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Document on Drones: Obama Signs off Plans to Strike Terror Suspects | ASHARQ AL-AWSAT English Archive 2005 -2017
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Washington-A document that has been published by the American Civil Liberties Union reveals that U.S. President Barack Obama selects drone targets in areas outside war zones.

The partially redacted document was released as a result of a lawsuit brought by the ACLU, which has long sparred with the government over America’s secretive drone program.

According to Agence France Presse, the 18-page Presidential Policy Guidance (PPG) provides more details than the government had previously revealed on how drone strikes are approved.

“Actions, including lethal action against designated terrorist targets, shall be as discriminating and precise as reasonably possible,” the PPG states.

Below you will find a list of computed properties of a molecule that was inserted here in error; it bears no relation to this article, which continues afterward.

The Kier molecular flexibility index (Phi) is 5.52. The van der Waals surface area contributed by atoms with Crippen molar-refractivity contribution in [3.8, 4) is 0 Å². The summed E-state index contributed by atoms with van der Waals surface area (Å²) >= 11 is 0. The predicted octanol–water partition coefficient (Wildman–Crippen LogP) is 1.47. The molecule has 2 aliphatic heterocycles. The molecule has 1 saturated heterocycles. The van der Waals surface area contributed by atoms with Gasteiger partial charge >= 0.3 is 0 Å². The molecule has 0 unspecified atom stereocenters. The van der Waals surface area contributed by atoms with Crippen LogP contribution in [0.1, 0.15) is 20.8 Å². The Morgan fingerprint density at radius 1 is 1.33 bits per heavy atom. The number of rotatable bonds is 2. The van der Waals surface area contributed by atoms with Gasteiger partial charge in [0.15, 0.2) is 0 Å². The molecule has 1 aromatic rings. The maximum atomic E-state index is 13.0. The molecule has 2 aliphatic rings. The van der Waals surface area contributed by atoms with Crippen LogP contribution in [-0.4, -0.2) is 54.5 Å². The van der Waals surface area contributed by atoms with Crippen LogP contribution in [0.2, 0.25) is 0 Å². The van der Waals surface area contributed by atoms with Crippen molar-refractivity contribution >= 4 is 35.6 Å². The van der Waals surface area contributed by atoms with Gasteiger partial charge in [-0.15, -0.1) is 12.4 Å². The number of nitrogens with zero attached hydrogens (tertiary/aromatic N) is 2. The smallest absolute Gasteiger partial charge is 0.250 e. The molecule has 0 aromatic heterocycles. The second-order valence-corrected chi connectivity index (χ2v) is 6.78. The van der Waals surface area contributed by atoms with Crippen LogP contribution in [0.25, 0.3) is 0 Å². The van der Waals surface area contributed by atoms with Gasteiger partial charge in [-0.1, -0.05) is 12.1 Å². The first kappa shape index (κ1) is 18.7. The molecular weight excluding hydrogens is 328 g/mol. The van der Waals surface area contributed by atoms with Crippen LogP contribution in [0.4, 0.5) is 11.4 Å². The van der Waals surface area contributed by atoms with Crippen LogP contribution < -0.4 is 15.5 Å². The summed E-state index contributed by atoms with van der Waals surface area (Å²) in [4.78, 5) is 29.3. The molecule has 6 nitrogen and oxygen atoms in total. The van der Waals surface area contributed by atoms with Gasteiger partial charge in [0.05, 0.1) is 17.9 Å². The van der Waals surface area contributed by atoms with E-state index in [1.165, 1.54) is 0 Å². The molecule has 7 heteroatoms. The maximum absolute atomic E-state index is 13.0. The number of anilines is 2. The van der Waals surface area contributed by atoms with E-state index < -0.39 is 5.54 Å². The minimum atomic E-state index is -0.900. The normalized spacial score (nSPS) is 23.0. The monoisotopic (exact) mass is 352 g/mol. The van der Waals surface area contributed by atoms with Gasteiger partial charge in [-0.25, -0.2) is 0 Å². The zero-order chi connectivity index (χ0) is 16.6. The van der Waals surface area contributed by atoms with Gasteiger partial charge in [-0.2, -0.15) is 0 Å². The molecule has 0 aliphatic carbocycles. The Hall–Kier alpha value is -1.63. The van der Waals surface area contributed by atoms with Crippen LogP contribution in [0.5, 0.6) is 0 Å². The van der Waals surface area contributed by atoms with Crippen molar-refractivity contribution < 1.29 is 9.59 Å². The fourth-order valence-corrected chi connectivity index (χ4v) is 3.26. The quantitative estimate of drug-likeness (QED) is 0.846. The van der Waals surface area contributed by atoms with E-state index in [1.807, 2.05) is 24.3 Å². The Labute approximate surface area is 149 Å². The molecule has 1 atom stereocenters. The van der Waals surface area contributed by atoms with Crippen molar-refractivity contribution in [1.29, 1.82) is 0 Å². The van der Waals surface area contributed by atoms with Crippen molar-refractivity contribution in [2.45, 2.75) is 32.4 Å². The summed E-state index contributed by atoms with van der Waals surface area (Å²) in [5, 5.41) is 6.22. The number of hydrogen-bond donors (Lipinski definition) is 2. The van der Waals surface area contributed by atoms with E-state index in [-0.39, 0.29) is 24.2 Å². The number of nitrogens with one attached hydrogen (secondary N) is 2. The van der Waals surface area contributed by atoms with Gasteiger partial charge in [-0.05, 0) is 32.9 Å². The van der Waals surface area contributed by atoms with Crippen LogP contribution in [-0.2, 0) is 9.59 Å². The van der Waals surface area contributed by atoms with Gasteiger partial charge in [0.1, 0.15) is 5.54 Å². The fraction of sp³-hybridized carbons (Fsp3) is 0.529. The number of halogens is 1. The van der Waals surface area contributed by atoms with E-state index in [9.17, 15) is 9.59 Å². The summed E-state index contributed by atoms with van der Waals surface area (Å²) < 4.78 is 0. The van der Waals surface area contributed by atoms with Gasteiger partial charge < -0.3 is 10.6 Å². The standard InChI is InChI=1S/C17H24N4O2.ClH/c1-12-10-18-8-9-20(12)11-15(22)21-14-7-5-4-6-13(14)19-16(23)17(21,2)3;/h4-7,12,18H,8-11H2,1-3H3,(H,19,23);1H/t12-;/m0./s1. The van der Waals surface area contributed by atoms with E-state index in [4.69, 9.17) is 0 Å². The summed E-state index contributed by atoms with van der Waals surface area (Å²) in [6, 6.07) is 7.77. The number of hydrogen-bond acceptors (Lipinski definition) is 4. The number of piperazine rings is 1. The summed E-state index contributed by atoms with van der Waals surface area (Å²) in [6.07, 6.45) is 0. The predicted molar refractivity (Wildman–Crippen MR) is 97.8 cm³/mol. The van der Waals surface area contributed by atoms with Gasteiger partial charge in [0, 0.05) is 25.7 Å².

Obama typically must personally sign off on plans to strike terror suspects who are located outside war zones in which America is officially fighting. Such zones include Pakistan, Libya, Somalia and Yemen.

Strikes in combat theaters such as Iraq, Syria and Afghanistan are controlled by the military.

The policy document says that “absent extraordinary circumstances,” a drone strike on a high-value target will only be taken if there is “near certainty” no civilians will be killed, and says the United States should respect another nation’s sovereignty in weighing drone strikes.

National Security Council spokesman Ned Price stressed that the PPG offers protections to civilians that “exceed the requirements of the law of armed conflict.”

He added that “near certainty” that the target is present, and that non-combatants will not be killed, was the “highest standard we can set.”

“The president has emphasized that the U.S. government should be as transparent as possible with the American people about our counterterrorism operations, the manner in which they are conducted, and their results,” Price said in a statement.

“Our counterterrorism actions are effective and legal, and their legitimacy is best demonstrated by making public more information about these actions as well as setting clear standards for other nations to follow.”

“The PPG provides crucial information about policies that have resulted in the deaths of thousands of people, including hundreds of non-combatants,” ACLU Deputy Legal Director Jameel Jaffer said in a statement.